This work details the results of ambient temperature waterfloods in unconsolidated sand containing heavy oil (11°API and viscosity of 11,500 mPa·s at 23°C). Experiments are performed at rates ranging from 0.4 - 0.02 m/day, in sand with permeability of under 1 D to 9 D. By varying both the injection rate and the permeability of the sand, the relative influence of viscous and capillary forces can be determined. It is shown that by properly controlling the waterflood, significant heavy oil can still be recovered after water breakthrough has already occurred.
The application of this work is for the significant heavy oil resource in Canada that exists in reservoirs that are too thin for thermal operations. A fraction of oil may initially be recovered through primary production, however at its conclusion a significant amount of oil still remains in the reservoir. Waterflooding is a simple process that has potential for recovery of additional oil, in reservoirs where more expensive options will not be possible.
Due to the adverse mobility ratio between water and oil, water breakthrough occurs early in a waterflood, with a significant amount of the oil still being continuous at this time. The key to understanding the displacement of heavy oil by water is to consider the oil recovery after breakthrough. This oil is produced at high water cuts, and under negligible pressure gradients. Oil is therefore recovered by water imbibition into the water-wet sand. By varying the injection rates and the permeability of the sand, the importance of these capillary forces to oil recovery has been quantified.
Capillary forces are generally deemed to be insignificant in heavy oil waterfloods due to the high oil viscosity. As such, concepts of viscous fingering and mobility ratio dominate discussions of heavy oil waterflood responses. In this work, it is shown that not only are capillary forces actually still important in heavy oil reservoirs, but in fact they are a significant mechanism responsible for oil recovery after water breakthrough. With this understood, heavy oil waterfloods can be properly designed to maximize flood efficiency and oil recovery.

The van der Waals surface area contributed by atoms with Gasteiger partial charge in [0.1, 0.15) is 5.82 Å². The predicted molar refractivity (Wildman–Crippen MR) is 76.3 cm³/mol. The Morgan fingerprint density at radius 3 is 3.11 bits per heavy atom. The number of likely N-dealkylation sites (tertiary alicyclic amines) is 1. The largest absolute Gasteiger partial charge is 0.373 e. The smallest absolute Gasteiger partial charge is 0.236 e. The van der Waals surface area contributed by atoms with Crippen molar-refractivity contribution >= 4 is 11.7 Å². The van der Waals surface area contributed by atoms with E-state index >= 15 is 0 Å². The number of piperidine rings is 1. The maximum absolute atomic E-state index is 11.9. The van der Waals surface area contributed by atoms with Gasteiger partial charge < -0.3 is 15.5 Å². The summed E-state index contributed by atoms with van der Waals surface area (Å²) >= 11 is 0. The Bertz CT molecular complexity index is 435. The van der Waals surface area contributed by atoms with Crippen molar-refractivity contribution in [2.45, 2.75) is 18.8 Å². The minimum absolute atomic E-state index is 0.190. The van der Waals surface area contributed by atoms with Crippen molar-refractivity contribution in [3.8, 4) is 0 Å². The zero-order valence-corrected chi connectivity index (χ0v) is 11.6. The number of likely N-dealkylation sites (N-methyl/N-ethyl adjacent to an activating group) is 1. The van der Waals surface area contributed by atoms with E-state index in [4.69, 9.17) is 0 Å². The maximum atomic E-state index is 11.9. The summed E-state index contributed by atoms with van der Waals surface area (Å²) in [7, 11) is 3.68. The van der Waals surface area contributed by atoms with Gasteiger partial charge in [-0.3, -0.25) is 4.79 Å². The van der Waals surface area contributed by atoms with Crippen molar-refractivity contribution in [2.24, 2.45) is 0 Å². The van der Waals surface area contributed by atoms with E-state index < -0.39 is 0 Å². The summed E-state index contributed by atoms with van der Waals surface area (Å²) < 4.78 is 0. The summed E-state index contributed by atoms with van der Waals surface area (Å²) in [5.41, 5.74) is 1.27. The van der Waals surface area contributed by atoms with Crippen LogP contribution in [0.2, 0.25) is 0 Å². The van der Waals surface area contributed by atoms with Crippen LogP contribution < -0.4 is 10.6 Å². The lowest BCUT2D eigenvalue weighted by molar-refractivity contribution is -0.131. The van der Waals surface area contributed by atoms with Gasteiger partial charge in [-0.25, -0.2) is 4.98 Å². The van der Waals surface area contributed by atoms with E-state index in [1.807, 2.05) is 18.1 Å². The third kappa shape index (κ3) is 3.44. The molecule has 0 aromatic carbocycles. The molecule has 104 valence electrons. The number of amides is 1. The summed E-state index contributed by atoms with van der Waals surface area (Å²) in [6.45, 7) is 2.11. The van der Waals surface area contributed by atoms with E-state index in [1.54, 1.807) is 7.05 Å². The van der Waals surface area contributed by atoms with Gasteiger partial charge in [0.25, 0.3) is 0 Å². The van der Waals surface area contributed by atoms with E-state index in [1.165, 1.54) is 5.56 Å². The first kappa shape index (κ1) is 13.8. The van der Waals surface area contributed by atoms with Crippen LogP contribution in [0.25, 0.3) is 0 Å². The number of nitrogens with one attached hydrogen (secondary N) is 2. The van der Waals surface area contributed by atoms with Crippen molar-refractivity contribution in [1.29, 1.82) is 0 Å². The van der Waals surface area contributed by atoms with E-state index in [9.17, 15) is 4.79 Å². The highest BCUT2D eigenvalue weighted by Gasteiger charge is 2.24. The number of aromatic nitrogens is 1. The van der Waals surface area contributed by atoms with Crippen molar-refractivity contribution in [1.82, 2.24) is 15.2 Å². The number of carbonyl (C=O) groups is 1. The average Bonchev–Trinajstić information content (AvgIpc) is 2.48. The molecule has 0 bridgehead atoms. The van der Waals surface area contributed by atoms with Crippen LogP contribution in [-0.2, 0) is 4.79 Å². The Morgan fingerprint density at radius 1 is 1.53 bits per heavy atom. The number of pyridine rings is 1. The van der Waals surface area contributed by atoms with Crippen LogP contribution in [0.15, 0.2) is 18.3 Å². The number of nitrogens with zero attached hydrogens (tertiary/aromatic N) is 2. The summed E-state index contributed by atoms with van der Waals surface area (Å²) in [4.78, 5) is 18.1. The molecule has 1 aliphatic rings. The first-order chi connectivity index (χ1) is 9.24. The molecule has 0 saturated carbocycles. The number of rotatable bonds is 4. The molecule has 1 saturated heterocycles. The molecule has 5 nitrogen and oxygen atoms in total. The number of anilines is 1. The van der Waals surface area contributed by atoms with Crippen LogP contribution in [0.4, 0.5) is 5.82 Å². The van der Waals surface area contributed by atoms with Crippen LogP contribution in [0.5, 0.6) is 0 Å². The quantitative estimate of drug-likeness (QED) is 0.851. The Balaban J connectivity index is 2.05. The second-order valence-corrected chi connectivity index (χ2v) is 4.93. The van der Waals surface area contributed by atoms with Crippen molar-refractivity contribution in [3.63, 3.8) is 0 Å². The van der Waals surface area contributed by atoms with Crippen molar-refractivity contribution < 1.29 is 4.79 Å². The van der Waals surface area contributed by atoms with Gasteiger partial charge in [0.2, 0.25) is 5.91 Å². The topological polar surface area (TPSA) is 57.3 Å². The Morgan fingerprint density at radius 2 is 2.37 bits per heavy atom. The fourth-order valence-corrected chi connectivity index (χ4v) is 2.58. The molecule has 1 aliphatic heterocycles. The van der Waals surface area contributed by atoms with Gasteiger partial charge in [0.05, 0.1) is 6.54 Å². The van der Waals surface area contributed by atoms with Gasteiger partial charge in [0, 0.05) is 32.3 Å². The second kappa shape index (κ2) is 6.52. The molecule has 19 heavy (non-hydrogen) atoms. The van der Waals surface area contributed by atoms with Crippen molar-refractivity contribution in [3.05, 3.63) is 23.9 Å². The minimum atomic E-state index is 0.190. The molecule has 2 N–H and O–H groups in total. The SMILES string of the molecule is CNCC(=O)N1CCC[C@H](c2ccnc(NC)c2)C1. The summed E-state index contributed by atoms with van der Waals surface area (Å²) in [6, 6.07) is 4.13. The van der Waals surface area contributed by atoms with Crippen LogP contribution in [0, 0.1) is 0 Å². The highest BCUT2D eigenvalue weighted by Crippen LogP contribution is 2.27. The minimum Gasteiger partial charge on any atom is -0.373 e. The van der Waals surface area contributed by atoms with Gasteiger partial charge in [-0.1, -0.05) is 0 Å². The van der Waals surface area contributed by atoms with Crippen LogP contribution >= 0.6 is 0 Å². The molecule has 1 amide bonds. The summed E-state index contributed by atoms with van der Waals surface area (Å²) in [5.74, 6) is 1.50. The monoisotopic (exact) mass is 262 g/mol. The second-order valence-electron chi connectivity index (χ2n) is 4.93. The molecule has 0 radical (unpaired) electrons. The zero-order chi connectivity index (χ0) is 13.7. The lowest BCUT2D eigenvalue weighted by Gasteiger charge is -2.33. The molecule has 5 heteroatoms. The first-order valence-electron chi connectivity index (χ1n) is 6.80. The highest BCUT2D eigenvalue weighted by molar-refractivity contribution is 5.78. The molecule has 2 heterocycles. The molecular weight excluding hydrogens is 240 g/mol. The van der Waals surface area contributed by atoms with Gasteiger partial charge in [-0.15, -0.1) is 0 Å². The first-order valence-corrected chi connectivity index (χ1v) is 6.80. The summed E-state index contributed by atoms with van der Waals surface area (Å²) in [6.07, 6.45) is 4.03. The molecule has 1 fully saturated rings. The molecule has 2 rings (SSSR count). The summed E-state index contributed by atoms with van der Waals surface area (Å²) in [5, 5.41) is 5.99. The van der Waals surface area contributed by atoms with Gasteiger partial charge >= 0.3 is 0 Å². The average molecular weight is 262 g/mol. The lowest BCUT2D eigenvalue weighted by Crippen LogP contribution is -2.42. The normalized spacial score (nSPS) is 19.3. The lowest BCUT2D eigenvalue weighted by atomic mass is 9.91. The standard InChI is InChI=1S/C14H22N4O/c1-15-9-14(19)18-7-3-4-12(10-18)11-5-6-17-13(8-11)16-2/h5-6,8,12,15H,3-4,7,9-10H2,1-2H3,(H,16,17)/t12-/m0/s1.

The Canadian deposits of heavy oil and bitumen are some of the largest in the world. With a rising worldwide demand for oil, accompanied by steadily declining conventional oil reserves, the Canadian oil sands will help Canada to remain an important energy source in future years. Approximately 82% of this oil resource is located in reservoirs where the oil must be recovered through in-situ methods 1, thus issues of flow of high oil viscosity oil are prominent in all recovery options. Heavy oil is a special subset of the oil sands, which is characterized by viscosity ranging from approximately 50 - 50,000 mPa·s, and low API gravity. This oil often contains some solution gas at initial reservoir conditions, and has some limited mobility at the reservoir temperature and pressure. In Alberta, 2% (5.7 billion m3) of the oil sand resource base is considered to be heavy oil 1. In addition, Saskatchewan contains significant heavy oil deposits, and many of the lower viscosity oil reservoirs classified as bitumen also still have some limited oil mobility. Therefore, the recovery of this heavy oil is an important reservoir engineering problem.